The first gender neutral passport in the Netherlands will be handed out on Friday, reports Omroep Brabant.
Leonne Zeegers, from Breda, will receive a document with an ‘X’ in the place where an initial representing male or female would normally be.
The initial is to symbolise that the Dutch courts have recognised Zeegers’ rights as an ‘intergender’ person, who feels neither male nor female.
The 57-year-old former athlete and nurse won the landmark court victory to identify as gender neutral in June this year.
When born, Zeegers’ gender could not be established, according to Omroep Braband, and a male gender was assigned. But on reaching puberty, Zeegers did not feel like a man and had surgery to become a woman, officially being recognised as female in 2001.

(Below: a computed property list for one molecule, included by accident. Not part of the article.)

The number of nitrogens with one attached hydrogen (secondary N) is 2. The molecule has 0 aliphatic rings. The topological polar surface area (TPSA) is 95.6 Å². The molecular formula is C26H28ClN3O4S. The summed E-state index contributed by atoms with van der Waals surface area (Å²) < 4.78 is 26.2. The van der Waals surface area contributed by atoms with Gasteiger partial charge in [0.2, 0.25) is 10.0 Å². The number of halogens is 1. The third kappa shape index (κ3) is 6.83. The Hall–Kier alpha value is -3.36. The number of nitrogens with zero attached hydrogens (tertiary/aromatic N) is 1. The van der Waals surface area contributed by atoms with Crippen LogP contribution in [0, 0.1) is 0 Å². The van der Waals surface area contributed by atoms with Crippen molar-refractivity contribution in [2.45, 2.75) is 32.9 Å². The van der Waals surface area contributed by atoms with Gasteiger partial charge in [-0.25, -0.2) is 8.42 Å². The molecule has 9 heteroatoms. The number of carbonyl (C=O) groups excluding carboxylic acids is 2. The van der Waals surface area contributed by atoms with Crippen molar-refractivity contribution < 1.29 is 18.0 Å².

But the Dutch citizen felt more gender neutral and a court has now ruled that this is a legal option.
Three organisations that represent the rights of homosexual, bisexual, transsexual and intergender people, the NNID, TNN and COC, reportedly told Omroep Brabant that the case should be a ‘wake up call for the government’ to make this option possible for everyone in passports and official documents.
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